It was really an honor that I proudly accepted as The Oscar M Lopez Center for Climate Change Adaptation and Disaster Risk Management Foundation, Inc. (The OML Center) is supported by Lopez Group of Companies, a Filipino business conglomerate owned by the López family.
Having been active in the environment field for 40 years with the last 9 years working on climate change issues, this may be the first time I encountered an organization working on adaptation issues, initiated by private sector. Naturally I was curious on how the experience would be unfolding, especially since The OML Center decided on a theme of interest to many: “10 Acts to Take to a Climate-Resilient ASEAN (Association of Southeast Asian Nations).”
ASEAN ECONOMIC COMMUNITY
It was a timely event, as the ASEAN Economic Community was established last year, a major milestone in the regional economic integration agenda in ASEAN, offering opportunities in the form of a huge market of US$2.6 trillion and over 622 million people in Brunei Darussalam, Cambodia, Indonesia, Laos, Malaysia, Myanmar, Philippines, Singapore, Thailand, and Vietnam
The goal of this session was to bring together climate experts and advocates from Southeast Asia to shepherd discussions on actionable solutions towards the region’s climate-resilient future.
It was organized in two parts. The first part sought to establish the issues that make countries of ASEAN most vulnerable to climate change. The second part provided a venue to identify and firm up commitments to contribute to a climate-resilient ASEAN among climate advocates that they will carry forward.
Two days prior to the session, The OML Center invited the experts and advocates participating in the session for an icebreaker dinner, a warm interaction with the Center management and staff.
During dinner I learned more about the Center’s activities. Based on its vision, The OML Center focuses on the Philippines through awarding of research grants, building networks and partnerships, capacity building and communication, enabling solution deployment, and recognizing scientists’ achievement.
A JOURNALIST AND SCIENTISTS
Ms. Karen Davila , a top Filipino broadcast journalist at ABS-CBN flawlessly led the session attended by 200 people, mostly in their 20s and 30s.
Dr. Madan Gautam, a Research Coordinator at the South Asia Institute of Advanced Studies, Australia presented a keynote speech on Climate Resilient Development in Asia. Federico R. Lopez , Chairman and CEO First Philippine Holdings Corp. provided a reaction To Dr. Gautam’s speech with particular focus on clean and renewable/sustainable energy
During a dialogue with Perspectives on Resilience, Wilson Ang, ECO Singapore and myself discussed regional climate issues.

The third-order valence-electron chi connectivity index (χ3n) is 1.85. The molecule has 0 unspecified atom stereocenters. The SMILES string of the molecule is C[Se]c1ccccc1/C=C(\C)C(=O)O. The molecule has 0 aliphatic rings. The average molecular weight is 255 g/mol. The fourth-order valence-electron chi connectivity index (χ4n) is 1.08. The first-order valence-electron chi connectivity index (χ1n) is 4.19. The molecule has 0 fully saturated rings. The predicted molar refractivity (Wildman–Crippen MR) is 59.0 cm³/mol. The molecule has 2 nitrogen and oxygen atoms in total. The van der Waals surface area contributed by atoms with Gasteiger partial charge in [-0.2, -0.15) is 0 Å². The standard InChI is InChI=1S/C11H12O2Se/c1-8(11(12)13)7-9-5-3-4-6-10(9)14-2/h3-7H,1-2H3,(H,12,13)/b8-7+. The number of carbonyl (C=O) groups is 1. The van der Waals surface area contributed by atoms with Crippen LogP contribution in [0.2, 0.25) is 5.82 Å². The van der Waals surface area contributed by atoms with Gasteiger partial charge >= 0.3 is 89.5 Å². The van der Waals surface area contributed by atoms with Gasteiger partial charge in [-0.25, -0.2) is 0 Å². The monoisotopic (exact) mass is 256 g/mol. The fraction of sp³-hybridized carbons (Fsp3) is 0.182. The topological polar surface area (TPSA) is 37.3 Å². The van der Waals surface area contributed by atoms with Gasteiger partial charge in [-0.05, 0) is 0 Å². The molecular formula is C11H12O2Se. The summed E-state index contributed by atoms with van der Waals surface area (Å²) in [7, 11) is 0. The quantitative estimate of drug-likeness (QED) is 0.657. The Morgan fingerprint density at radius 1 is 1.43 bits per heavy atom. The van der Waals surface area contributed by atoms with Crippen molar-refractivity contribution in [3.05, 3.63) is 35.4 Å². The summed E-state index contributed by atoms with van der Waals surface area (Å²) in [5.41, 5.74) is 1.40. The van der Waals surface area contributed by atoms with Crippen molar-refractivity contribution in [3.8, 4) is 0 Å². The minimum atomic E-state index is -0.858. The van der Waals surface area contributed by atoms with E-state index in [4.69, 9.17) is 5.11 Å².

Among my suggestion to the audience was to accept the facts that climate change learning is challenging due to several factors identified by the United Nations Institute for Training and Research (UNITAR) as involving diverse sector of government, different levels of governance, multitude of concerned groups, and complex Issues.
I have been the National Focal Point for ASEAN Working Group on Climate Change for some years, and would like to emphasize that we need to see more actions on ASEAN scale that focus on resilience.
An important step is to identify best practices in each of the 10 ASEAN countries to be upscaled while respecting traditional wisdoms. Some good resilience programs initiated by government institutions in Indonesia that can be easily upscaled nationally and regionally include Climate Field School, Climate Village Program, Indonesia Coastal Education Program, Green School, Green Citiy, and Eco District.
The second part of the session was an interactive one where audience identified climate issues to address through an automated response system.
They then were divided into groups based on climate issues identified. The group produced a short video on their commitments to the statements of acts they formulated.
In the middle of the first part of the session, I noticed touching interactions between sign language interpreters and those in the audience who need assistance. This attention to details made me admire The OML Center more, as the disabled is an important climate change stakeholder. The World Health Organization States that over a billion people, about 15% of the world's population, have some form of disability.
I am hoping that the session of “10 Acts to Take to a Climate-Resilient ASEAN” during the Climate Reality Project training with Al Gore is a momentum for The OML Center to expand its work in the ASEAN region.
Seeing the Center’s networks, its outputs and how professional they run the session I am confident that a number of organizations in ASEAN either government or non government entities would want to establish networks with The OML Center.
Through our nature of friendship, hospitality and mutual cooperation, it should not be difficult to do activities that promote resilience on an ASEAN scale.
Amanda Katili Niode
Manager, The Climate Reality Project Indonesia